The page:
When batteries go boom - Emergency equipment and protocols

Came across a number of articles and other forums posting about a possible LiFePO4 battery related explosion (in Germany).
The click baity part…

(pic source)

more images

In short, allegedly a 30KWh battery consisting of 3 (2 older and one more recently purchased 200Ah LiFePO4 batteries) might have played a role in an explosive event that lead to the partial collapse of a residential building. While it is somewhat interesting to speculate on what happened and even IF the batteries played any role, something else entirely caught my attention in the home owner being quoted as saying:

“I was in the living room at 1:57 p.m., lying on the sofa to relax,” … “The smoke alarm sounded, I saw smoke coming out of the basement and alerted my colleagues from the fire department,” … He then sent a WhatsApp message to his wife, who was at work late that day. When he wanted to leave the house from the kitchen and wait for the fire brigade, the explosion occurred, making the house uninhabitable

(*emphasis my own)

Made me wonder, after fusing and all other proper electrical standards-based parts of a residential install are ticked off - what attention is actually paid to the potential part when things do go wrong?

Don’t think I have seen many South African homes with smoke detectors/alarms. How many people have fire extinguishers in their homes? What is the plan when you or someone else in the home walks past and notice a weird smell coming from the battery bank?

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With Lifepo4 fire, normal electrical fire extinguishers won’t work.

FWIW, Lifepo4 batteries exploding … is there any other evidence of such?
Cause as far as I’m aware, in general, lithium iron phosphate batteries do not explode or ignite.

Smoke alarm, then the explosion, wonder what the chances are there was a gas leak maybe too … ?

EDIT: Protocol in my house if there is a problem with the batts … RUN!!! outside and stay there.
I pondered on getting a gasmask and having the cable snippers close by so that one can get in, snip the battery cables, and push the bank outside, seeing it is on wheels.

Then dump the bank in a pool, in lieu of one, a water tank.


I believe an ordinary powder extinguisher does help with a LiFePO4 fire, because it cuts off the oxygen, and unlike it’s NMC cousin, it doesn’t make its own oxygen in the process. It doesn’t cool it down, however, but water does work very effectively.

I have a fire extinguisher in the same room as my batteries.

I too very much doubt the story that the battery caused the explosion. But it will depend what battery was installed. The first comment below the PV-magazine article asks that same question:

Erstmal fraglich, ob es überhaupt wirklich ein wirklicher LFP in Gänze war. LFP gelten als sehr sicher.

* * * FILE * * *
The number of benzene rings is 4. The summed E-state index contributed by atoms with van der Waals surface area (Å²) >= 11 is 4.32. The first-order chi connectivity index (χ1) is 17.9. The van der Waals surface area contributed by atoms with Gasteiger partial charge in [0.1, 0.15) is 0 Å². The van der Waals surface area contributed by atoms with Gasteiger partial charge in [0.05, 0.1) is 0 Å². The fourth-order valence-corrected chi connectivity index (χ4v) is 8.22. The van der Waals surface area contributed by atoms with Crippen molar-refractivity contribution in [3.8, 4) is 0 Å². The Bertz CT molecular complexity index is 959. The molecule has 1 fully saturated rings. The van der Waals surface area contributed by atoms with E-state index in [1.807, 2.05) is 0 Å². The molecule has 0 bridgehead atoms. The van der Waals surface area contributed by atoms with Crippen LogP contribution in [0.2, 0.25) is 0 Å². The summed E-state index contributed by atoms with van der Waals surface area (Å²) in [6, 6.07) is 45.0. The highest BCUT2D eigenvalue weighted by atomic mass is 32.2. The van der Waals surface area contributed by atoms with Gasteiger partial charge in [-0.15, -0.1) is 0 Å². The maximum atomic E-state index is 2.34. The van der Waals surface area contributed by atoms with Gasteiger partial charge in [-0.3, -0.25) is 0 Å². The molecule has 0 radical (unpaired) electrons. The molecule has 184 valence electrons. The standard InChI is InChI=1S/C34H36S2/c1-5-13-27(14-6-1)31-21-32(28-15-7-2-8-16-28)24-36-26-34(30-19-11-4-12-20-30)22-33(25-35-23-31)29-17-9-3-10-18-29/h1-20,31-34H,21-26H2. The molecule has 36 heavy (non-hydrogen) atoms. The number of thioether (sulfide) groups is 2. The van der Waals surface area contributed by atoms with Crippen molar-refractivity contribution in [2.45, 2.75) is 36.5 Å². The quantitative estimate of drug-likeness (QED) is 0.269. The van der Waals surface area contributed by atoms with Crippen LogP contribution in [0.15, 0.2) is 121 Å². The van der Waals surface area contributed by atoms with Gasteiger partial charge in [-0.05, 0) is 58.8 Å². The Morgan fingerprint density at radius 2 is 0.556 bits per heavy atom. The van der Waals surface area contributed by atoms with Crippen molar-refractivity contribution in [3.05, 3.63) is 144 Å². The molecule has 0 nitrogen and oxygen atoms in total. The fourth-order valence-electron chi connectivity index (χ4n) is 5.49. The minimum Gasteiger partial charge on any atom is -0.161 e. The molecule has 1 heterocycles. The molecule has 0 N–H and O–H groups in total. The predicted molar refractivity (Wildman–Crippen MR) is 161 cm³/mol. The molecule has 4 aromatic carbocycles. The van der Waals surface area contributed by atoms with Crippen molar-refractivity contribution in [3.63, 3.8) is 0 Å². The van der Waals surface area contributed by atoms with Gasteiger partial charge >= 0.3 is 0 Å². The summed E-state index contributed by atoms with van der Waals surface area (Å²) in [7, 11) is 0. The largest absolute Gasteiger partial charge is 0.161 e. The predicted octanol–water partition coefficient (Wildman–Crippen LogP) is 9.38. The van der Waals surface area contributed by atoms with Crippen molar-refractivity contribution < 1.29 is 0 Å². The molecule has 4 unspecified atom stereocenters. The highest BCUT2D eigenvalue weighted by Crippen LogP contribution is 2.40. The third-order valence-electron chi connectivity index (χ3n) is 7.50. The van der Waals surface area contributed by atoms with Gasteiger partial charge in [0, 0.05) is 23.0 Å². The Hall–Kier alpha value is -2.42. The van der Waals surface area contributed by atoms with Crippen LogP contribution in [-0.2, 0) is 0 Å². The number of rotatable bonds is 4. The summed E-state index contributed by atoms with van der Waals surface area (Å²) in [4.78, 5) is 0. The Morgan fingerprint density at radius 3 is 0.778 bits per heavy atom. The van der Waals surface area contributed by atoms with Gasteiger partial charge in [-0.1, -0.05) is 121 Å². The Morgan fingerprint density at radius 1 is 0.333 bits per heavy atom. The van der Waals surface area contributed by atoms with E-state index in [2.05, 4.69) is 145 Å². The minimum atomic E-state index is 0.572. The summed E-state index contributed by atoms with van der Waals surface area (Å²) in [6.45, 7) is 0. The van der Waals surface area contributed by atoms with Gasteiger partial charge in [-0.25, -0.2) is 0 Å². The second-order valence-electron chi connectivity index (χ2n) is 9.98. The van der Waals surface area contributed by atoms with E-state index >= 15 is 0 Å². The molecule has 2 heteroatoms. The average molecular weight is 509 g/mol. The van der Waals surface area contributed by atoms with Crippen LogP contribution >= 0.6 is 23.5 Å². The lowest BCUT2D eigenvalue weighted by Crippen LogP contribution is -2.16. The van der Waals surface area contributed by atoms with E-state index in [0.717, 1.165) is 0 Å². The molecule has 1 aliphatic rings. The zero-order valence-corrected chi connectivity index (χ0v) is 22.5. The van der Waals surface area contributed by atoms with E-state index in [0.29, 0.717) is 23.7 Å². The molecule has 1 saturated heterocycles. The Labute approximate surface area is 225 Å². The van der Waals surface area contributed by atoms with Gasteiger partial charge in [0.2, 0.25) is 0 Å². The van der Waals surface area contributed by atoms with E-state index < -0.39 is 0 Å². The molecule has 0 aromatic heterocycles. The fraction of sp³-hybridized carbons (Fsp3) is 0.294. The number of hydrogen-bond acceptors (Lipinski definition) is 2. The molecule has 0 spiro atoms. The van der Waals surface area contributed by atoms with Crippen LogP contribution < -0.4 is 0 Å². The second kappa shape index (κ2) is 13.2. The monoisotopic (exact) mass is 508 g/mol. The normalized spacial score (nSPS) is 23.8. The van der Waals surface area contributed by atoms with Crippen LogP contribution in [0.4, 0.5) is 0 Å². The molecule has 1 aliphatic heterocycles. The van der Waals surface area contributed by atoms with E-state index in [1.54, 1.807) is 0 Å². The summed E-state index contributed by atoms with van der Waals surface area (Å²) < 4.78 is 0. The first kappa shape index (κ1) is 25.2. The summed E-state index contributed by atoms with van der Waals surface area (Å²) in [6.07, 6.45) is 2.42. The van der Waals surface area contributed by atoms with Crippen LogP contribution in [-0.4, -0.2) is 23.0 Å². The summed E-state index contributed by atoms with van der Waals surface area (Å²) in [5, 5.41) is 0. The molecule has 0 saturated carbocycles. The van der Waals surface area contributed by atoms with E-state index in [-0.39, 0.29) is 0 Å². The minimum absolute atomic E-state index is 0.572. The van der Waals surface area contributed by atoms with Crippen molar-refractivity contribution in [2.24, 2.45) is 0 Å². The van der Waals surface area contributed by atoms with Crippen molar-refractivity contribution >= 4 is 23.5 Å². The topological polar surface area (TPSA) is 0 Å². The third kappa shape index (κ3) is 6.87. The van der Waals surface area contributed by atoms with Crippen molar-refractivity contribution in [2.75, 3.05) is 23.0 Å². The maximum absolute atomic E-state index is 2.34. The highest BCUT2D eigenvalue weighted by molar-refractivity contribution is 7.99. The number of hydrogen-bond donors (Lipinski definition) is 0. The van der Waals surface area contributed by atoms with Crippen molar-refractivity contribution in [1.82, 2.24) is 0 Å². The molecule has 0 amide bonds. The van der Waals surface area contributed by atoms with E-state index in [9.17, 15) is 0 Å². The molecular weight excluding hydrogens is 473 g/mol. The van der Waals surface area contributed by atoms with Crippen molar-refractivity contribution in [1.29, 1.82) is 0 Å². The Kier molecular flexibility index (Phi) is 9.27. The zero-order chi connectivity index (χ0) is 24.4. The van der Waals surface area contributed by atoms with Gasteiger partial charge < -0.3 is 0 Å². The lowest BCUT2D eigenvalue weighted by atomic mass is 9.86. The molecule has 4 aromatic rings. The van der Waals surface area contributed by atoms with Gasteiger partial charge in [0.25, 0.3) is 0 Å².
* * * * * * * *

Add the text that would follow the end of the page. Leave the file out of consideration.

Hier wurde von einem kleinen, unbekannten China-Hersteller Akkus über Alibaba.com bezogen.
Dann wurde es selbst zusammen gebastelt.

Wow, the newspaper article says this:

Einzelne Teile des Hauses wurden durch die Explosion bis auf die Straße geschläudert

Some parts of the house were thrown onto the street by the explosion.

There is really not enough facts known, and likely may never be known in this case, to conclusively prove the batteries were involved. The home owner however is an electrician and volunteer firefighter and seems to consider the batteries as being involved (no idea as to his competency).

So, to speculate, with apologies to the chemical engineers out there… I think it is possible under very specific circumstances (which could have been present here) to have an explosion related to the batteries, but technically not the batteries/cells that explode.

When LiFePO4 starts venting during thermal runaway a large percentage of the vented gas apparently consists of hydrogen (up to 50%) and methane. While NMC is considered the more “burny”, these guys concluded:

The primary types of BVG consist of hydrogen, carbon monoxide, carbon dioxide and hydrocarbon gases for both LFP and NCM batteries. However, due to the significant amount of hydrogen and hydrocarbon gases with low LEL values, the LEL values of BVG for LFP batteries are lower than NCM batteries, demonstrating the higher deflagration risks for the former.

BVG= battery venting gas
LEL=Lower Explosive Limit
Deflagration=Explosion with flame speed lower than the speed of sound.
i.e. LiFePO4 may produce more potentially explosive gasses than NMC.

When you put this in an enclosed space you likely increase the chances of reaching a concentration where only an ignition source is required for an explosion.